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Date Published: 10/05/09

Gani Fawehinmi’s Last Wish By Uche Ohia


Since the death of Chief Abdul-Ganiyu Oyesola Fawehinmi (SAN) better known as Gani Fawehinmi on September 5, 2009, many prominent and not so prominent Nigerians have been engaging in the usual rite that follows the demise any great person in this part of the world: eulogizing the bereaved, expressing a dose of self-righteous indignation, shedding a tear or two, and sashaying to the home of the bereaved with a mournful look while watching out for a photo opportunity with the grieving family. Hollow rituals! The All Nigeria Peoples Party (ANPP) aptly suggested that among those pretending to be shedding crocodile tears over the death of Gani are persons actually celebrating the removal of the biggest obstacle to their continued assault on the Nigerian people. Maybe.

As an erudite lawyer, social critic, human rights activist, prolific writer and publisher, philanthropist and politician, Gani represented something to everyone. But why wait for a man to give up the ghost before trumpeting his good qualities to high heavens? Gani was a man of uncommon courage who did not believe in waiting for anyone to die before saying what he thought of them. Like Wahab Goodluck, Prof. Ayodele Awojobi, Michael Imodu, Raji Abdllah, Tai Solarin, Chima Ubani, Dr.Beko Ransome Kuti, Alao Aka Bashorun, Abraham Adesanya, etc, Gani lived a life of concern for the downtrodden masses and fought to free Nigeria from the stranglehold of oppressors and tyrants. He was an enigma, a rebel, a maverick, a radical, an eccentric, and a nonconformist.

Many of the people gushing with tributes for Gani did not spare a thought for him in his lifetime. In fact, some were instrumental by acts of commission or omission to Gani’s deprivations and denials over the years. Some who are major actors in the present democratic dispensation which Gani staked his life to secure have never paused for one day to visit or commend him and those like him that forced out the military junta. Some of the people now filled with Ganimania have transformed the noble art of politics into a tragicomedy, elevated corruption to a digital art and reduced democracy to a sham. Now, they are writing condolence messages and tributes left, right and centre for a man that hated and abhorred hypocrites. Gani had no respect for people who mortgaged or squandered the welfare of the masses to which he dedicated his life. Death must be evil!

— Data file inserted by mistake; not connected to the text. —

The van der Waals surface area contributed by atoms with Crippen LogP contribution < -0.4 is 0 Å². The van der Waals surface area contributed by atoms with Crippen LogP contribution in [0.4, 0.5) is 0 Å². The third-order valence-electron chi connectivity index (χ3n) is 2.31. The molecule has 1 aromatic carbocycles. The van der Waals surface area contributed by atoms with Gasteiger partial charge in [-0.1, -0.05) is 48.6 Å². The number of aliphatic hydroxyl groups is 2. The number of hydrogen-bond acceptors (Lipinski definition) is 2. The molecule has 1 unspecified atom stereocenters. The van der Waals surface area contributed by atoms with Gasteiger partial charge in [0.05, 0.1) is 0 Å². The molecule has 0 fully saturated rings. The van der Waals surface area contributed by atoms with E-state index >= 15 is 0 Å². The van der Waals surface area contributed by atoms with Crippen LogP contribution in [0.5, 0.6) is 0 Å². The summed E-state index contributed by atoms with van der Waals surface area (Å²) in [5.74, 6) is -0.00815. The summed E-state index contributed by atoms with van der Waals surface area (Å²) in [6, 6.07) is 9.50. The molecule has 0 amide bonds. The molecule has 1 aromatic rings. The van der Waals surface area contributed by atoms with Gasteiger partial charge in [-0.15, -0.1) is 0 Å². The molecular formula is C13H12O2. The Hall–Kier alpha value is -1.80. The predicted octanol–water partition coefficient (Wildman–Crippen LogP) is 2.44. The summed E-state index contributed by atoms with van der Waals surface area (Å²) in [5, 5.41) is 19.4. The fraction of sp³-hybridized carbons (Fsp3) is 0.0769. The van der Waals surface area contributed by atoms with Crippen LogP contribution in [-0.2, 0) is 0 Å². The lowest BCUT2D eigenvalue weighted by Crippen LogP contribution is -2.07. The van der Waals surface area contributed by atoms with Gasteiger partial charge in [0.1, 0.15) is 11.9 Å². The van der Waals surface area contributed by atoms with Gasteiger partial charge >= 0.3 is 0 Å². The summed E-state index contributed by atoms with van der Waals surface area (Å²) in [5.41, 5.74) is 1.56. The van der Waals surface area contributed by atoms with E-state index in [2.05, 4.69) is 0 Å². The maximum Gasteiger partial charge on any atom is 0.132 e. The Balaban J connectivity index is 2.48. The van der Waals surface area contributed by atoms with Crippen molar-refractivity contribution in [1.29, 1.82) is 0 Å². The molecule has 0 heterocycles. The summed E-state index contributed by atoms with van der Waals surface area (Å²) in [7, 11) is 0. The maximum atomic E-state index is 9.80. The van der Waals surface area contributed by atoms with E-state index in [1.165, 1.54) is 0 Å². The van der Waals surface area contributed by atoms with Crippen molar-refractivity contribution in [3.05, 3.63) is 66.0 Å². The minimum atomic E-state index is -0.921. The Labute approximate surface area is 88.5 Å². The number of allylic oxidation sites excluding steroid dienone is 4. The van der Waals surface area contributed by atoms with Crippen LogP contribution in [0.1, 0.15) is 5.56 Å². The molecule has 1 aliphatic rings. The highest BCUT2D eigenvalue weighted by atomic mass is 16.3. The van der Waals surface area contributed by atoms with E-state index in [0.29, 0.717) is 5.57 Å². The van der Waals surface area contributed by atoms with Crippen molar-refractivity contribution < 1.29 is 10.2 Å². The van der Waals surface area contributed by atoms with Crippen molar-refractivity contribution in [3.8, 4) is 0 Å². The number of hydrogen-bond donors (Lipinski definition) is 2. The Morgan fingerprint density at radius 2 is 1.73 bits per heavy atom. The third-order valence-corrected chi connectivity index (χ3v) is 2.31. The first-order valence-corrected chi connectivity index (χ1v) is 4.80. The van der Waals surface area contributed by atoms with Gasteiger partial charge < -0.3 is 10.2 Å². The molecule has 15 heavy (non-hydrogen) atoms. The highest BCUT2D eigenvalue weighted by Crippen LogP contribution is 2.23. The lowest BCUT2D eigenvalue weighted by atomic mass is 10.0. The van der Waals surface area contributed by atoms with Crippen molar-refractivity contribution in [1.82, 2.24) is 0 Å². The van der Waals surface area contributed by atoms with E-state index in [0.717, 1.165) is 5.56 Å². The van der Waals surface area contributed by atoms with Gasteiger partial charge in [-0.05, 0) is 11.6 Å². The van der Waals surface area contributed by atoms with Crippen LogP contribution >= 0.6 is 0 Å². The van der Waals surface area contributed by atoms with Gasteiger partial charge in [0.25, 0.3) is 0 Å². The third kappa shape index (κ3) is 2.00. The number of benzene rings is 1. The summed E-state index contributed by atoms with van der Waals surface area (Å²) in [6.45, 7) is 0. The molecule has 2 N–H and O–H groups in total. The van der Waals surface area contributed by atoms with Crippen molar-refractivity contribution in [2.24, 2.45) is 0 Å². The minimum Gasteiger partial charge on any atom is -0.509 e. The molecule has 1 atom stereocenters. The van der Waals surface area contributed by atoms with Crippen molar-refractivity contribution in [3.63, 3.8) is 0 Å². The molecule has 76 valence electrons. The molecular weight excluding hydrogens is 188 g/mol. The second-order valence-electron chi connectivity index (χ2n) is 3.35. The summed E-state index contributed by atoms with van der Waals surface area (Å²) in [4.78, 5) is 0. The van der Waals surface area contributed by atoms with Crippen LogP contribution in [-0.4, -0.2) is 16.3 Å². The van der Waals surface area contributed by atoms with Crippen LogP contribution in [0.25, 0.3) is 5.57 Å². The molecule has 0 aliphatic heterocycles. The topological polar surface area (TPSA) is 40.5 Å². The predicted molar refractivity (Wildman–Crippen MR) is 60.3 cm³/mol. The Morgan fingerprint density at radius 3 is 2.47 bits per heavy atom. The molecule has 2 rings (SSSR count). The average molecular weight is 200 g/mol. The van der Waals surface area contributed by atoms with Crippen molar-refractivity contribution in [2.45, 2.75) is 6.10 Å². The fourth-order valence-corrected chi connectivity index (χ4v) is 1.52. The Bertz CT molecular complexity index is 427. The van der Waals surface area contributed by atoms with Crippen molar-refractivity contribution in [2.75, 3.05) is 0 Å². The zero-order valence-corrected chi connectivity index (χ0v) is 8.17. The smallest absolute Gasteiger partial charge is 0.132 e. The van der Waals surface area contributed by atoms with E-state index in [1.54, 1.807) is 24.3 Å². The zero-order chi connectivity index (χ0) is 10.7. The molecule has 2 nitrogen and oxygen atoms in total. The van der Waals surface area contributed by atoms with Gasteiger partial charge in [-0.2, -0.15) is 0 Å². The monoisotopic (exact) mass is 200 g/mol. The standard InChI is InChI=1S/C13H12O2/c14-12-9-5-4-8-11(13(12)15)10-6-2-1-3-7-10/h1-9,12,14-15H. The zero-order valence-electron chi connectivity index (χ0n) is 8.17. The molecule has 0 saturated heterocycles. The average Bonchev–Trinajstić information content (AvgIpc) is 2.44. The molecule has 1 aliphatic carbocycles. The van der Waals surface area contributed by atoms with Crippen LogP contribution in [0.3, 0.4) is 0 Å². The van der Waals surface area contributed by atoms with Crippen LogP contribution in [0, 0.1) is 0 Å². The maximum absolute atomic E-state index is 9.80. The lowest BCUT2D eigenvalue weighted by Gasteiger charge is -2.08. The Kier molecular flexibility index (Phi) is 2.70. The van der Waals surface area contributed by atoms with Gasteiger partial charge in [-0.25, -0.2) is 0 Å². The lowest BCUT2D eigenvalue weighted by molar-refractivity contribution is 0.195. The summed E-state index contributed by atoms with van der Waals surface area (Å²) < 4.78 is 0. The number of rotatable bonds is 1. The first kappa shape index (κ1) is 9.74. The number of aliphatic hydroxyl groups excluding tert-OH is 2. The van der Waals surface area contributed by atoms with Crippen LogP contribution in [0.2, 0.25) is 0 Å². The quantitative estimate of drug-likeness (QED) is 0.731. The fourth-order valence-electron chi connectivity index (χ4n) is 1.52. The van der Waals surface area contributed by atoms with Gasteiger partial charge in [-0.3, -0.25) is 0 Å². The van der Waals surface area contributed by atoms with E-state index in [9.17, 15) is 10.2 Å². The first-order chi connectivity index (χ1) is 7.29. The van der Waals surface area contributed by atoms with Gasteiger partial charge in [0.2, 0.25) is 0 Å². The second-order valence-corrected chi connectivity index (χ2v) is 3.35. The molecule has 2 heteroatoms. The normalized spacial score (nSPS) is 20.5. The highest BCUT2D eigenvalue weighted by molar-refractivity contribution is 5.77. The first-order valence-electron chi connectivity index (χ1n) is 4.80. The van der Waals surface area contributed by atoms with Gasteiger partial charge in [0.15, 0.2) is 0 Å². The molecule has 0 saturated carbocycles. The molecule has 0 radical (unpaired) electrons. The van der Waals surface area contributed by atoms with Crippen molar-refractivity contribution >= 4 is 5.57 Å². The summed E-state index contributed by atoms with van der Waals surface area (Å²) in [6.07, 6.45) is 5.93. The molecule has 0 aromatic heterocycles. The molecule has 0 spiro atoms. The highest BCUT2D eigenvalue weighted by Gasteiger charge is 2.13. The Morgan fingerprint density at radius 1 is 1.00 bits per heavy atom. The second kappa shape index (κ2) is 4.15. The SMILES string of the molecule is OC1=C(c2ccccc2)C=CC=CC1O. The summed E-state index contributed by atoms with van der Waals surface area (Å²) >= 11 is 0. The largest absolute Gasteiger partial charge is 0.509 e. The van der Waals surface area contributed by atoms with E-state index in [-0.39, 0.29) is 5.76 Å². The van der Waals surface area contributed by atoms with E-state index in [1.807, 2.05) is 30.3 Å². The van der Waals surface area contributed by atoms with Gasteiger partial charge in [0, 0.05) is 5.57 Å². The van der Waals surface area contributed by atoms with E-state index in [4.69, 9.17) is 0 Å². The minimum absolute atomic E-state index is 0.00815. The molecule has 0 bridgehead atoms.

In December 2008, Gani rejected a national honour (OFR) from the Yar’Adua administration. In the history of this country only Chief C.C. Onoh and Chinua Achebe have ever had the courage on principle to reject national honours awarded to them. In rejecting the award, Gani castigated Yar’Adua for glossing over corruption and for sacking the popular anti-corruption Czar, Nuhu Ribadu. Gani wrote:“I find it extremely difficult to accept that President Yar‘ Adua‘s government has the honour to dispense honour … we live in a situation where the 1999 Constitution provides in Section 15(5) that: ”The State shall abolish all corrupt practices‘ and abuse of power” and a young man (Nuhu Ribadu) emerged to do what the Constitution enjoins and he is being persecuted for carrying out the provisions of the Constitution. Yet, the President swore to observe, preserve and defend the same Constitution.”  Gani went on to list eight conditions without the fulfillment of which he could not accept an honour from the government of Nigeria. Is it this same Gani that is now being ‘honoured’ with all manner of highfalutin epitaphs by some people that he would not even shake their hands.